I do not at present have access to the journal and article you cite. However it looks to me that saying single base changes and 'singletons' are the same thing is like saying money or currency and 'dollar' are the same thing - the last is a particular kind of the first.

    There is no need to have such misunderstandings of the meaning of linkage disequilibrium that you show - you can very fast find plenty of articles on it, for example Wikipedia. Equilibrium/disequilibrium here is very similar to that in chemistry or physics. You could call it mixing. An allele a, say and an unlinked allele b will be distributed in individuals in a population just in the proportions you would calculate from simple probability - e.g. If the frequency of a and unlinked b are both 1%, then you will find them together on only 1/10,000 chromosomes. If instead, at the other extreme they are very closely linked, then they travel together and nearly every chromosome that is a is also b. It is stable in the sense that most progeny from a parent in who is a are also b. And the same for most of their immediate descendants. In that sense you can call it 'stable'. But 'most' is not 'all' - in fact due to a process called crossover, breaking and recombining different chromosomes happening in a more or less small fraction every generation, the close association dissolves over time, and the frequency that a and b are found together becomes that of the probability as per my example above. They equilibrate, mix, randomise, previously they were in disequilibrium. The more recent the mutation creating a or b the greater the disequilibrium. Thus you can trace aspects of human or other biological history over millennia - the paper seems to be something about that..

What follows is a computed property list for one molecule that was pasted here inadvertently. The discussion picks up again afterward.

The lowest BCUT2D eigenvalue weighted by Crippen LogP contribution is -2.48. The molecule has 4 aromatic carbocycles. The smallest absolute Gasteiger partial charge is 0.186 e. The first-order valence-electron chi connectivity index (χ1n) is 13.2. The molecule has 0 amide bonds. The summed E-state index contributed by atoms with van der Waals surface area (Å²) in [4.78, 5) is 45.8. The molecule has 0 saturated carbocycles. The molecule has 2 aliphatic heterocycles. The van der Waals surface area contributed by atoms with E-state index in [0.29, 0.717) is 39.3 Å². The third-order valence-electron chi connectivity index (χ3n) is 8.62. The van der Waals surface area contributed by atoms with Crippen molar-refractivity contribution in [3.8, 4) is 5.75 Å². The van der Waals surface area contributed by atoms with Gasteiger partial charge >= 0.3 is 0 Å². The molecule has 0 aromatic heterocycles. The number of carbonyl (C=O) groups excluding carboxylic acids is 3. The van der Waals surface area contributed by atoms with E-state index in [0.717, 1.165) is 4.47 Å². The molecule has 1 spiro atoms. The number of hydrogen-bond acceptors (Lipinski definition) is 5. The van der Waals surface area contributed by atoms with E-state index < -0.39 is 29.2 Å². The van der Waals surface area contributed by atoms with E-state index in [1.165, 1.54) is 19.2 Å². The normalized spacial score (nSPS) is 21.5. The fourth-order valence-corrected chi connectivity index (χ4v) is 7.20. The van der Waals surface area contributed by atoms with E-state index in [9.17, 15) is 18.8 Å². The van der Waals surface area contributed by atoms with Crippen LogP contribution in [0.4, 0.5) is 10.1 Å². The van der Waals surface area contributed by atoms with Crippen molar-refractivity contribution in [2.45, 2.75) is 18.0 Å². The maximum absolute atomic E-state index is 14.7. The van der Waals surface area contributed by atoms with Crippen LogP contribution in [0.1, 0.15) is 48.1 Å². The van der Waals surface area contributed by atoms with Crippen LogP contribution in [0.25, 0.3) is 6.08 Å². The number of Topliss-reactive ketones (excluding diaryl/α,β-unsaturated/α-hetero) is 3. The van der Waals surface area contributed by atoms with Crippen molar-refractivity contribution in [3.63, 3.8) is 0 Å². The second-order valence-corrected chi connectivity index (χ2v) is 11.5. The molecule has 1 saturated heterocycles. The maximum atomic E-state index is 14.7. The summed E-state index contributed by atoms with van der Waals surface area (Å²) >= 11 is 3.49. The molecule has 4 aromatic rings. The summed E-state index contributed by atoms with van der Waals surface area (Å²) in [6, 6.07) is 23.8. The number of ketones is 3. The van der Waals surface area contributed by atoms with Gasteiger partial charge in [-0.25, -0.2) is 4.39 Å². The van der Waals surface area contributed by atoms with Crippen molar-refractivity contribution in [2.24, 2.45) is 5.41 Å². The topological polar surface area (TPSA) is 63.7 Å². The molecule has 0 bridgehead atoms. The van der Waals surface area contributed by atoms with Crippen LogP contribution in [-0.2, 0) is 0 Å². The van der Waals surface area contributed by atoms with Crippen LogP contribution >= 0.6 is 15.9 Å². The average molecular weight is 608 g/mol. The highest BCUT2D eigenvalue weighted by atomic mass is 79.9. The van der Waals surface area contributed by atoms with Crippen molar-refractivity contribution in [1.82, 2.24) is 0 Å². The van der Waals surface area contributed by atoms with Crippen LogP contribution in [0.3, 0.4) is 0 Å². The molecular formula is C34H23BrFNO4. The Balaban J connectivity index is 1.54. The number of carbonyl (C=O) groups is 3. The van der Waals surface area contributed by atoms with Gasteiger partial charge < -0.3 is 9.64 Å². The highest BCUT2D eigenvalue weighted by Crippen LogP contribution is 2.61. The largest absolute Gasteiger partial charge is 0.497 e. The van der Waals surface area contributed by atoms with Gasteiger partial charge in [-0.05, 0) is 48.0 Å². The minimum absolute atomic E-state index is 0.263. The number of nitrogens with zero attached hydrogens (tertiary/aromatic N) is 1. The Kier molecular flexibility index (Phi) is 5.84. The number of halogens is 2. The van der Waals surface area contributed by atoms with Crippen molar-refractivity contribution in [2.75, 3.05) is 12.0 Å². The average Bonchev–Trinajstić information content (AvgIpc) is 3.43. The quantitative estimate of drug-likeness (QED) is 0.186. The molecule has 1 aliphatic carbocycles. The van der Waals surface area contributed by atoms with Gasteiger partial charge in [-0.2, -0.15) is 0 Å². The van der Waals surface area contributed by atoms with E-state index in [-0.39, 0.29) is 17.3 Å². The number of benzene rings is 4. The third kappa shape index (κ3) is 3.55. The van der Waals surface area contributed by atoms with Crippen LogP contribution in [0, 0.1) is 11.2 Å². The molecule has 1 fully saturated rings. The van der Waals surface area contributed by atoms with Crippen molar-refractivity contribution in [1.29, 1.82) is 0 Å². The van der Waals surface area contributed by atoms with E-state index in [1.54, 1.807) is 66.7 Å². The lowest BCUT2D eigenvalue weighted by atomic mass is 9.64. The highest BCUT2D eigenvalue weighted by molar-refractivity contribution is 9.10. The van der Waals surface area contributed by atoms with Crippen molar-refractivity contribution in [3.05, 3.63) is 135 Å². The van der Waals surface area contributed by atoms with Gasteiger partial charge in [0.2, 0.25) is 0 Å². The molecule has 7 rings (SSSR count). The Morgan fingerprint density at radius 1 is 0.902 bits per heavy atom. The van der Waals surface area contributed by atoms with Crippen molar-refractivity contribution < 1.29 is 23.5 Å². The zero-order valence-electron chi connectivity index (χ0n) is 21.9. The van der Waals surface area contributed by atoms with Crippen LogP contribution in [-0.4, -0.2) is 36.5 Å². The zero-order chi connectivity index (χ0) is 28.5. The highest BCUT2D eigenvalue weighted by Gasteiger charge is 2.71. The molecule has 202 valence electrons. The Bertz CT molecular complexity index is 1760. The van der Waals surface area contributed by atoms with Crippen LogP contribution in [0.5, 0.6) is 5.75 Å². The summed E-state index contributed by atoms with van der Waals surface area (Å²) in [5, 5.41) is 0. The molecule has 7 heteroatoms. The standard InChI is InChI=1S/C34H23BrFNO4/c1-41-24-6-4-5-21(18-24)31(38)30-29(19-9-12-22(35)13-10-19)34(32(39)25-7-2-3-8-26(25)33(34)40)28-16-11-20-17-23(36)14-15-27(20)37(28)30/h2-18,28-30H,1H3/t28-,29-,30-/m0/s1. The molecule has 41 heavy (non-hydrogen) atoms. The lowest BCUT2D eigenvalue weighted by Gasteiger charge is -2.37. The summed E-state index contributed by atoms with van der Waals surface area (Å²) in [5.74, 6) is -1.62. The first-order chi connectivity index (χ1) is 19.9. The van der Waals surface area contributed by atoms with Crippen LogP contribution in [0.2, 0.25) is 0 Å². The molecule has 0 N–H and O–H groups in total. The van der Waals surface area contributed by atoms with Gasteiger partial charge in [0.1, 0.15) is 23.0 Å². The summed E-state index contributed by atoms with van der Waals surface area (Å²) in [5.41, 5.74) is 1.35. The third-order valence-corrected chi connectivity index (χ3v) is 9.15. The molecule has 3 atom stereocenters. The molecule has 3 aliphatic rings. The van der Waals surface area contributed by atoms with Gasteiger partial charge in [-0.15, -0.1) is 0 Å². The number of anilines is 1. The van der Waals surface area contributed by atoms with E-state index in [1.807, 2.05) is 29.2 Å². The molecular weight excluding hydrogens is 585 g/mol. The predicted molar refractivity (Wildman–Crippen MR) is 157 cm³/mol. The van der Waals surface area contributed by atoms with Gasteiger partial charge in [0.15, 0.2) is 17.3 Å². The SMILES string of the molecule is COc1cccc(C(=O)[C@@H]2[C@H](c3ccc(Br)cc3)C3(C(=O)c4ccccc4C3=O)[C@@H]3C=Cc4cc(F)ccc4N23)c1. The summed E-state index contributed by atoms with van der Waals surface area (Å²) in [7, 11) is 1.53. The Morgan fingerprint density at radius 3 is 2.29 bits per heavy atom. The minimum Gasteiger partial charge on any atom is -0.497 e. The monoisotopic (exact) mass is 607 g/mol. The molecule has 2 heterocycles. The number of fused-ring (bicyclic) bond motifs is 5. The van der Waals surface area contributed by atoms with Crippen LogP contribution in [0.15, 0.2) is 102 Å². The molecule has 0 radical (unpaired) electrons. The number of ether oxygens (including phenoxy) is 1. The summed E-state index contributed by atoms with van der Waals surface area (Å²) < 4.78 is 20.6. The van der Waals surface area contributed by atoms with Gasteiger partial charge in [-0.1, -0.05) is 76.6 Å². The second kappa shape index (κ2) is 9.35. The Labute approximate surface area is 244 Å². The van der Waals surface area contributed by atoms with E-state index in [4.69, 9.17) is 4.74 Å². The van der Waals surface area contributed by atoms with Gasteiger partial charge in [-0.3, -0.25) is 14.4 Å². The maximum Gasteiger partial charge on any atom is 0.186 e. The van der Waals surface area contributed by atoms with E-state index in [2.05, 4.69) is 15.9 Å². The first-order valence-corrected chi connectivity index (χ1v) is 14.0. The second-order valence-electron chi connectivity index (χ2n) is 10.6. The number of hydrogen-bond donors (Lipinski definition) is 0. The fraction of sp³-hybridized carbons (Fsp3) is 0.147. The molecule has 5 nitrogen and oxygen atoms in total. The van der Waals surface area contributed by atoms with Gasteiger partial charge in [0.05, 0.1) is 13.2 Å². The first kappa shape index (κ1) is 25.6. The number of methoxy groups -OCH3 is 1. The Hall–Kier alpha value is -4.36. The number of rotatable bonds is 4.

Last edited: Jun 16, 2016
  8. Jun 16, 2016 #7

    Fervent Freyja

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    Now I see your angle. You are interested in the overall developments of knowledge in biology and how the current disorganization of concepts and terminology can affect student learning outcomes (comprehension)? This is certainly an admirable dream! There has been a great need for better guidelines and regulation of information exchange in biology. I do know that basic ideas and terminology are already internationally regulated for mathematics, chemistry, and physics, though I cannot recall the committees name!
     
  9. Jun 16, 2016 #8

    epenguin

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    Yes, most scientists know there are these regulations and probably don't know who makes them. Another example comes to mind, every animal species known to science gets an official name. This is of very long standing. Somebody must be keeping it continually under review, as not only are new species discovered but what was previously thought to be two different species turns out to be one, and vice versa.
     
    Last edited: Jun 16, 2016
  10. Jun 16, 2016 #9

    Fervent Freyja

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    There is not one person or agency regulating biological classification. Phylogenetic modeling seem to be more a free-for-all (pick what you want). Many people that work on optimizing tree-building methods have little background in biology. Many of these models have very different classification guidelines can end up looking entirely wrong when a different method is used.